Here’s an interesting question to ponder on an early autumn weekend:
You probably remember Barack Obama. He was president for 96 months or 417 weeks or 2,922 days. For some of us, that translates into an interminable 252,460,800 seconds.
Anyway, after 20 months of Donald Trump, the ex-president has chosen to reenter politics. He’s campaigning for select Democrats around the country to help them in the looming midterm elections in just 53 days. So, is Joe Biden, but he wants to be POTUS No. 46.
So, here’s the weekend’s top question:
Who will a campaigning Obama help more — Democrats, who now think of him more fondly than they did at the time, or Republicans, who’ll be reminded by that unctuous voice why they really, really need to vote on Nov. 6? At least once.
It’s not like Democrats have a wide choice of big-name campaigners to help. They’re all geriatrics. There’s Bernie. I said, THERE’S BERNIE. Hillary? But who would hold her up? Nancy’s great at fundraising, but muffles her words a lot. How about Maxine? You get the drift.
Obama is younger and holds the same high approval among Democrats as Trump does among Republicans, like nine-out-of-ten. Obama’s still a real good talker, though the new millionaire sounds kind of whiney about the billionaire Trump getting credit for the booming economy.
Dems as a party have moved way to the left from Obama’s days. They no doubt feel fondly toward him and he could energize some to turn out, especially blacks.
So, he’ll need to steer away from policy controversies and focus on the usual giveaways–universal health care, free college and, obviously, how important it is to rein in you-know-who in Obama’s old Oval Office.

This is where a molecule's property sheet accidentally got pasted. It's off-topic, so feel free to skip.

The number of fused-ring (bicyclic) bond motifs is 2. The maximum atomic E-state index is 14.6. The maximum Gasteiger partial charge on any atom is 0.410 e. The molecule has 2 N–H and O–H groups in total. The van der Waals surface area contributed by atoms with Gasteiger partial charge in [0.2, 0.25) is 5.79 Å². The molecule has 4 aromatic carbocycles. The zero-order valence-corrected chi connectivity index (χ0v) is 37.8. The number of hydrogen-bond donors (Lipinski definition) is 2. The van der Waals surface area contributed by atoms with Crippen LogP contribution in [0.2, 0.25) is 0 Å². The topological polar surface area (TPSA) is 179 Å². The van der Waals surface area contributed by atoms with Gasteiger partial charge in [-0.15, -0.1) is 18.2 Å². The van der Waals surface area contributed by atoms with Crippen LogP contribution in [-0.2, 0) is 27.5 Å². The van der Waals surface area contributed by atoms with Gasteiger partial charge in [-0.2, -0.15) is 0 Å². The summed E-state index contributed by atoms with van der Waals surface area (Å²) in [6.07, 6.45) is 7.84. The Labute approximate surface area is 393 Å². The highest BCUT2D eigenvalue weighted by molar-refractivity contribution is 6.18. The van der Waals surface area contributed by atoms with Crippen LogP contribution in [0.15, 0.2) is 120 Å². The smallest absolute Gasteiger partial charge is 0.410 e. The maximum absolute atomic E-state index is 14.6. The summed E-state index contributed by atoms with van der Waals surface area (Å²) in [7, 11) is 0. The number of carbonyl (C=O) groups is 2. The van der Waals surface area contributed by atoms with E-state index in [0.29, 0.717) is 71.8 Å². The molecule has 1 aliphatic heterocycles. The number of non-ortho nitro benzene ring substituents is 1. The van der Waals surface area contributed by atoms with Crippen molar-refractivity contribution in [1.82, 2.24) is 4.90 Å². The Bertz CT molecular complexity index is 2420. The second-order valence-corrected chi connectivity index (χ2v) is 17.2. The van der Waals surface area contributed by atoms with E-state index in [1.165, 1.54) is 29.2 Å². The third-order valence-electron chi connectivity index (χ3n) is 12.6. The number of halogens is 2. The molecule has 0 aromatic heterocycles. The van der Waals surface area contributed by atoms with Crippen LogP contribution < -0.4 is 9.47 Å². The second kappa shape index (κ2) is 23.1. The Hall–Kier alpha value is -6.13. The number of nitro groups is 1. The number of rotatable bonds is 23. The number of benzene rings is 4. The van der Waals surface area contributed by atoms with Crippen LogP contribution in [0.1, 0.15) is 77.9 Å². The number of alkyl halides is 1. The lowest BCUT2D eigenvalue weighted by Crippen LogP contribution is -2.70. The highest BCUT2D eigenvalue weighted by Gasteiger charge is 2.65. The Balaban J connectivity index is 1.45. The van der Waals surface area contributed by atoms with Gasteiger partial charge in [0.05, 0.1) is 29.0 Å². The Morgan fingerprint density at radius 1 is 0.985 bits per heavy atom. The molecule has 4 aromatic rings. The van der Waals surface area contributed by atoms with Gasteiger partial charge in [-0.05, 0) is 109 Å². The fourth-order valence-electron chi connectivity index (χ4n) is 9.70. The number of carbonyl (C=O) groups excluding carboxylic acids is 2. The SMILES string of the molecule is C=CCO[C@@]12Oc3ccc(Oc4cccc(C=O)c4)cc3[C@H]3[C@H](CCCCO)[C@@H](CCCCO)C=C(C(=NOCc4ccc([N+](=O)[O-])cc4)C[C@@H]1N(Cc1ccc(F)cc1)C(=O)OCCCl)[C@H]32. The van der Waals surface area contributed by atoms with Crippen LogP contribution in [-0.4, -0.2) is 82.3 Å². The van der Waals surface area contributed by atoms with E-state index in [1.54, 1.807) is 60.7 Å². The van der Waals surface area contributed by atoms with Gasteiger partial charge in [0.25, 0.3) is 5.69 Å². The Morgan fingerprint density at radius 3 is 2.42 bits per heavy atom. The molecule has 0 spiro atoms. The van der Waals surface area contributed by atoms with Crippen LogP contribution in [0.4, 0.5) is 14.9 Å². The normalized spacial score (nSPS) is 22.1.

That’s the danger for him and his party. The media still love him, so he could draw ample local attention because his words are so meaningful and important. And they make his crowd feel good about what they had and did. Though much of it is now being undone.
But when you look at both parties today, honestly, who seems more motivated to turn out for midterm elections that historically become interim verdicts on a president’s party? The Trump haters? Or the Trump supporters?
Those who think an outrageous Trump stole the election by winning states Hillary ignored and tricking ignorant American workers to abandon their traditional automatic go-to party? Or the 40+ percent minority that approves of Trump’s agenda and job performance, if not the whirling hurricane of distractions, petty fights and ego trips he generates on the side?
The stakes are huge because a Democrat House could block the next two years of a Trump legislative agenda. This would create a handy foil for the president to run against in 2020.
But it would also create a couple dozen antagonistic committee chairmen with subpoena powers to play around with this impeachment idea that no Dem talks about now because it would fire up Republicans.
Chicago politicians don’t really need to bother with an opposition party. But Obama is savvy and sly. With his me-first politics, he led federal, state and local Democrats into the political slaughterhouse that began in 2010 and, like Obama’s economy, still has not recovered.
Obama will need to be careful which districts he graces with his political presence. Ducking a lot of national publicity, he’ll likely slip into targeted House districts to remind local Democrats of the historic stakes he sees at play here and inspire them even more than Trump does.
Did you see all the national news coverage of Obama’s California campaigning last weekend? No, you didn’t. That’s my point.